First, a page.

Television Does YouTube: Tavis Smiley Edition

Recently, I noted on Twitter that Tavis Smiley’s YouTube videos didn’t quite “crack the code” when it came to producing effective (read: engaging) social media.

Tavis Smiley on Twitter

I’ve noticed that, next to corporate lawyers and sleepy government agencies, television shows have the hardest time adapting to social media. I’m not sure why, but I have some ideas.

1. It worked on television, it’ll look great on YouTube! Effects and snazzy promos are nice, but they don’t look so hot on my crowded computer screen. With multiple windows open, an online video takes up less than a quarter of my screen’s real estate. (And for goodness sake, don’t use YouTube for TV commercials!)

2. Television personalities, like Oprah, behave on YouTube like they do on television. Scripted, polished, full makeup, etc. But social media is the great equalizer, and this medium is at its most effective in accidental, unscripted moments, like this simple Katie Couric clip.

3. Television is both push and pull. Online video is all pull. Every second has to offer the viewer value. YouTube videos produced by television shows often lack value. When you’re talking about celebrity video blogging, as is the case with Tavis Smiley, the primary value will be getting to know that person better. Tavis strives to do this by answering viewer questions, but the format triggers TV-like responses. See for yourself:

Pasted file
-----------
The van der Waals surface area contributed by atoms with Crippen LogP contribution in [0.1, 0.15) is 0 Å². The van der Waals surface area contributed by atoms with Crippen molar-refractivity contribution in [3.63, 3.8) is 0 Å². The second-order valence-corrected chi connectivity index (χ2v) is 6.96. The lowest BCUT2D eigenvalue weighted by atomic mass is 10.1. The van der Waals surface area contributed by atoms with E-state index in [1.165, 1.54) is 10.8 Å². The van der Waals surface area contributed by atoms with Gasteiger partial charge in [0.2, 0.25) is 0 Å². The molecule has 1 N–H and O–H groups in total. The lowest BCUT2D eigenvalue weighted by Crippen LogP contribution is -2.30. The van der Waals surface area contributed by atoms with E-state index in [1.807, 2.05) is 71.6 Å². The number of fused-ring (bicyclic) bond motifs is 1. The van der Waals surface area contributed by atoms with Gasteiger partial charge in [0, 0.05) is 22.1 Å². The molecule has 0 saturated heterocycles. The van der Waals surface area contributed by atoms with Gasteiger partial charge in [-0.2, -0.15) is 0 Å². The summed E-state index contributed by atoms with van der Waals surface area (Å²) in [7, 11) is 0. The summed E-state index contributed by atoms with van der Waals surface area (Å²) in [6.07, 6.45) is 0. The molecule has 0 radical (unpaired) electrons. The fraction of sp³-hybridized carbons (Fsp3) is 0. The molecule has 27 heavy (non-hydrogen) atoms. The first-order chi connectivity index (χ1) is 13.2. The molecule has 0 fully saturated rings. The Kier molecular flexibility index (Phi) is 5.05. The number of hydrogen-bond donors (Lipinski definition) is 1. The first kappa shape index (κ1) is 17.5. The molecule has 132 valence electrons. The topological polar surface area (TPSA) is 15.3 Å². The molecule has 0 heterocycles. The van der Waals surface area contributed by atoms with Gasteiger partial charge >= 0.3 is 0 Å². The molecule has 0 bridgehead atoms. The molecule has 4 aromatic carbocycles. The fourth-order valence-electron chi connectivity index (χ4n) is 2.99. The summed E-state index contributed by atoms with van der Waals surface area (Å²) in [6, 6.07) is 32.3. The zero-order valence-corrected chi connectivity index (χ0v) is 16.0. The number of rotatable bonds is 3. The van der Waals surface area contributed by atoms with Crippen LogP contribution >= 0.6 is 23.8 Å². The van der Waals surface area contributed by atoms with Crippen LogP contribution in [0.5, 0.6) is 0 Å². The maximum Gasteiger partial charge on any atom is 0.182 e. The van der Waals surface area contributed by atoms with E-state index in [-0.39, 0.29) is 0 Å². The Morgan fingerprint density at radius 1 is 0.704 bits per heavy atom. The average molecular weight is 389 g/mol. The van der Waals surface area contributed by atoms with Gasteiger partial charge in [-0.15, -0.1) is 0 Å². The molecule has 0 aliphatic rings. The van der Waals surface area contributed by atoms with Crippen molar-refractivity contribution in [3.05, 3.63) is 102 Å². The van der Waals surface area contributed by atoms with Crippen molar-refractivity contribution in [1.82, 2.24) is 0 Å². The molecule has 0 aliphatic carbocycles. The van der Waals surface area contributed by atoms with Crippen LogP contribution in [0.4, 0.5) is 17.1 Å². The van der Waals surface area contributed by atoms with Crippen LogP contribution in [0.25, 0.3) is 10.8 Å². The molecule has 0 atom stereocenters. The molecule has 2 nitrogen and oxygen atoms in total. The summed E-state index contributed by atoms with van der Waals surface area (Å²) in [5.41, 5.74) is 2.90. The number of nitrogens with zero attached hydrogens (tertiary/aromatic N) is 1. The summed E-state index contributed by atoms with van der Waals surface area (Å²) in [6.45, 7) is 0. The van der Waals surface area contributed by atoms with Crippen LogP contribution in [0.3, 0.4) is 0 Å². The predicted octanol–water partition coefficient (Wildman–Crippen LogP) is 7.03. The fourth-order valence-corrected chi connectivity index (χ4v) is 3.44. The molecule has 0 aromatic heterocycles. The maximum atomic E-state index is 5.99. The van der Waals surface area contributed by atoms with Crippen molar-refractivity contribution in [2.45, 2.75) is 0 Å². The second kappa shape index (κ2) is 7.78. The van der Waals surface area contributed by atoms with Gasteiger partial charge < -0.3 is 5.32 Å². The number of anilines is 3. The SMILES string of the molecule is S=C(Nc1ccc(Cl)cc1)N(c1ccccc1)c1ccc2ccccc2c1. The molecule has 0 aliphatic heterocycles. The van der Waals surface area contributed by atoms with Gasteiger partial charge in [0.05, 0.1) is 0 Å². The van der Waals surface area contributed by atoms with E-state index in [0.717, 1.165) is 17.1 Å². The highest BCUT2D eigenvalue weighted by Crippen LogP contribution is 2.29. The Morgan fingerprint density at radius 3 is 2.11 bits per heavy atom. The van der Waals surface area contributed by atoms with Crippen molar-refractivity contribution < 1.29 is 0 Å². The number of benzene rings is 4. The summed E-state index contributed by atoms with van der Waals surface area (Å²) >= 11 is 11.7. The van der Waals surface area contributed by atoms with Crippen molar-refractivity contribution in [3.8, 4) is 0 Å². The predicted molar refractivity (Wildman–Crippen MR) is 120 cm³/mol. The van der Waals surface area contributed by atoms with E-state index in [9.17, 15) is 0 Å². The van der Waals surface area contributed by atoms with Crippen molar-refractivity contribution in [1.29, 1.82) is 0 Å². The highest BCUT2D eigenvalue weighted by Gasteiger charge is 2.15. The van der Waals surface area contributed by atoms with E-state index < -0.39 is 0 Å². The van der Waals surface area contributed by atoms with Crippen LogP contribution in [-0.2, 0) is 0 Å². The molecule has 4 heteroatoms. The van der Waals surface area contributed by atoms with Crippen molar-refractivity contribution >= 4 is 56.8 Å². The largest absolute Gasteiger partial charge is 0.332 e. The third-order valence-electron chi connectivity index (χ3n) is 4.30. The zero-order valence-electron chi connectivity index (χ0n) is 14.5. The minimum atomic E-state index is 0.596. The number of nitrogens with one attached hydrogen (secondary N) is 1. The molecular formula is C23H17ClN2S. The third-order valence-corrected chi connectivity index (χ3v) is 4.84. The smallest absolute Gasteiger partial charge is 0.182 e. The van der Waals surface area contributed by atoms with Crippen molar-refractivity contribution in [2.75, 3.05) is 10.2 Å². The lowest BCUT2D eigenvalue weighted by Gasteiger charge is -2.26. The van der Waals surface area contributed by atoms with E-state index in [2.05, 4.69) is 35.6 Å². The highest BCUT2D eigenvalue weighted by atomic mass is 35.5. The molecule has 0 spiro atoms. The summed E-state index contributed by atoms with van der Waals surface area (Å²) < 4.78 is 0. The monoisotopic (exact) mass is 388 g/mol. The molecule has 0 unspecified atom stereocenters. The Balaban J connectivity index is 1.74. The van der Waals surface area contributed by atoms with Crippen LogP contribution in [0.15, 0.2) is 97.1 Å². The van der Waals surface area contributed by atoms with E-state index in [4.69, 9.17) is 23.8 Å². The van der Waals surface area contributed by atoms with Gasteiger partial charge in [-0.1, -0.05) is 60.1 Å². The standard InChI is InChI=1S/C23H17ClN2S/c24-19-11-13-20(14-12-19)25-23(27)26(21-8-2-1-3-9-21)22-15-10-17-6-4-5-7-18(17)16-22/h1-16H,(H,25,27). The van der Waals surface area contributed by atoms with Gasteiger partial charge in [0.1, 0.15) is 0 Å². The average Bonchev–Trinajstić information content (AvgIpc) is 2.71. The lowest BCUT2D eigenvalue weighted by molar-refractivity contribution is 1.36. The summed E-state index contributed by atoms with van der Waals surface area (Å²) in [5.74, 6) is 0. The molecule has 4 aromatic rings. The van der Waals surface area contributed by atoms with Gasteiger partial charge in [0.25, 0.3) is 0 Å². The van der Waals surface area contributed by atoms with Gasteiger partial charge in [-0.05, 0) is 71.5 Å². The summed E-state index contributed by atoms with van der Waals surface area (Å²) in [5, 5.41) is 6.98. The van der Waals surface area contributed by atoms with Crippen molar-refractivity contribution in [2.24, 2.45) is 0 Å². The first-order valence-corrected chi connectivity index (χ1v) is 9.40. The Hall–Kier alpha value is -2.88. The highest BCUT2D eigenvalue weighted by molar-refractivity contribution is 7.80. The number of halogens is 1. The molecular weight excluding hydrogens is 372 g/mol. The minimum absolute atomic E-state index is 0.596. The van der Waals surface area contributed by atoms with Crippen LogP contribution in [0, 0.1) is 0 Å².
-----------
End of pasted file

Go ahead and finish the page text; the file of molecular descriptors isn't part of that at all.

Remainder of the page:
Folks at PBS might want to try filming Smiley in unscripted, impromptu situations. Like when he’s discussing that day’s show with his staff. Or talking to a guest backstage. My theory is that television personalities are hard-wired to act a certain way in front of a camera, and unfortunately, that persona does not translate well online. It’s great to see Tavis Smiley, the television personality, on YouTube. But I’d rather see Tavis Smiley, the man, on YouTube.

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3 Responses

  1. […] The Full Plate wrote an interesting post today on Television Does YouTube: Tavis Smiley EditionHere’s a quick excerpt2. Television personalities, like Oprah, behave on YouTube like they do on television. Scripted, polished, full makeup, etc…. […]

  2. Last year I heard James Kotecki, political video blogger, speak at a library conference on social computing… he spoke about similar criticisms/how-tos for presidential candidates using YouTube. You know, stop trying so hard to look casual yet frighteningly polished, it’s not a commerical, it’s just you talking to people, etc…. You’ve probably heard of him, but this reminded me of it. I love that my worlds are coliding with my peeps on both sides of this convo!

  3. Hi sweetie, nice website! I really like this post.. I was curious about this for a long time now. This cleared a lot up for me! Do you have a rss feed that I can add?

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